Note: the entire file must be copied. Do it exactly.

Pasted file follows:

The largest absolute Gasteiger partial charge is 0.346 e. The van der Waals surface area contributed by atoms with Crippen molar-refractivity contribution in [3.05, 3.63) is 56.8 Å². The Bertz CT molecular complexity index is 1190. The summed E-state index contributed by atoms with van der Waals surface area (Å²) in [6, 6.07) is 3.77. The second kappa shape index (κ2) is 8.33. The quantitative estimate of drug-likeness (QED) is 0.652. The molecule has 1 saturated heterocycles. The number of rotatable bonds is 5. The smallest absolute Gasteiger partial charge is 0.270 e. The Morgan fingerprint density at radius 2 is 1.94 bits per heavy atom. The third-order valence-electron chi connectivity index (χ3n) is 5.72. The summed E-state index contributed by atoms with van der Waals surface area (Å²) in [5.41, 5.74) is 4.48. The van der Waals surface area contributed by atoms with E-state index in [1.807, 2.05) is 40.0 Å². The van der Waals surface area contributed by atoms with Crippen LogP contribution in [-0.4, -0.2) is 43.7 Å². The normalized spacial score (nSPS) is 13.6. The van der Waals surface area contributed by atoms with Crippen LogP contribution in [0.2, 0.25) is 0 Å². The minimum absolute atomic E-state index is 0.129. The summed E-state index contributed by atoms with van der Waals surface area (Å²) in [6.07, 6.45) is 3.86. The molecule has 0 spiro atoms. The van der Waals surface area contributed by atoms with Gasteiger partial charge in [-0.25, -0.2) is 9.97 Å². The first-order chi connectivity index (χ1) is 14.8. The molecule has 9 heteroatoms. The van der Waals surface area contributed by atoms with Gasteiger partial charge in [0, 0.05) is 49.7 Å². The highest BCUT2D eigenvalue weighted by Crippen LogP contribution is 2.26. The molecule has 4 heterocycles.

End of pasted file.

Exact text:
The largest absolute Gasteiger partial charge is 0.346 e. The van der Waals surface area contributed by atoms with Crippen molar-refractivity contribution in [3.05, 3.63) is 56.8 Å². The Bertz CT molecular complexity index is 1190. The summed E-state index contributed by atoms with van der Waals surface area (Å²) in [6, 6.07) is 3.77. The second kappa shape index (κ2) is 8.33. The quantitative estimate of drug-likeness (QED) is 0.652. The molecule has 1 saturated heterocycles. The number of rotatable bonds is 5. The smallest absolute Gasteiger partial charge is 0.270 e. The Morgan fingerprint density at radius 2 is 1.94 bits per heavy atom. The third-order valence-electron chi connectivity index (χ3n) is 5.72. The summed E-state index contributed by atoms with van der Waals surface area (Å²) in [5.41, 5.74) is 4.48. The van der Waals surface area contributed by atoms with E-state index in [1.807, 2.05) is 40.0 Å². The van der Waals surface area contributed by atoms with Crippen LogP contribution in [-0.4, -0.2) is 43.7 Å². The normalized spacial score (nSPS) is 13.6. The van der Waals surface area contributed by atoms with Crippen LogP contribution in [0.2, 0.25) is 0 Å². The minimum absolute atomic E-state index is 0.129. The summed E-state index contributed by atoms with van der Waals surface area (Å²) in [6.07, 6.45) is 3.86. The molecule has 0 spiro atoms. The van der Waals surface area contributed by atoms with Gasteiger partial charge in [-0.25, -0.2) is 9.97 Å². The first-order chi connectivity index (χ1) is 14.8. The molecule has 9 heteroatoms. The van der Waals surface area contributed by atoms with Gasteiger partial charge in [0, 0.05) is 49.7 Å². The highest BCUT2D eigenvalue weighted by Crippen LogP contribution is 2.26. The molecule has 4 heterocycles.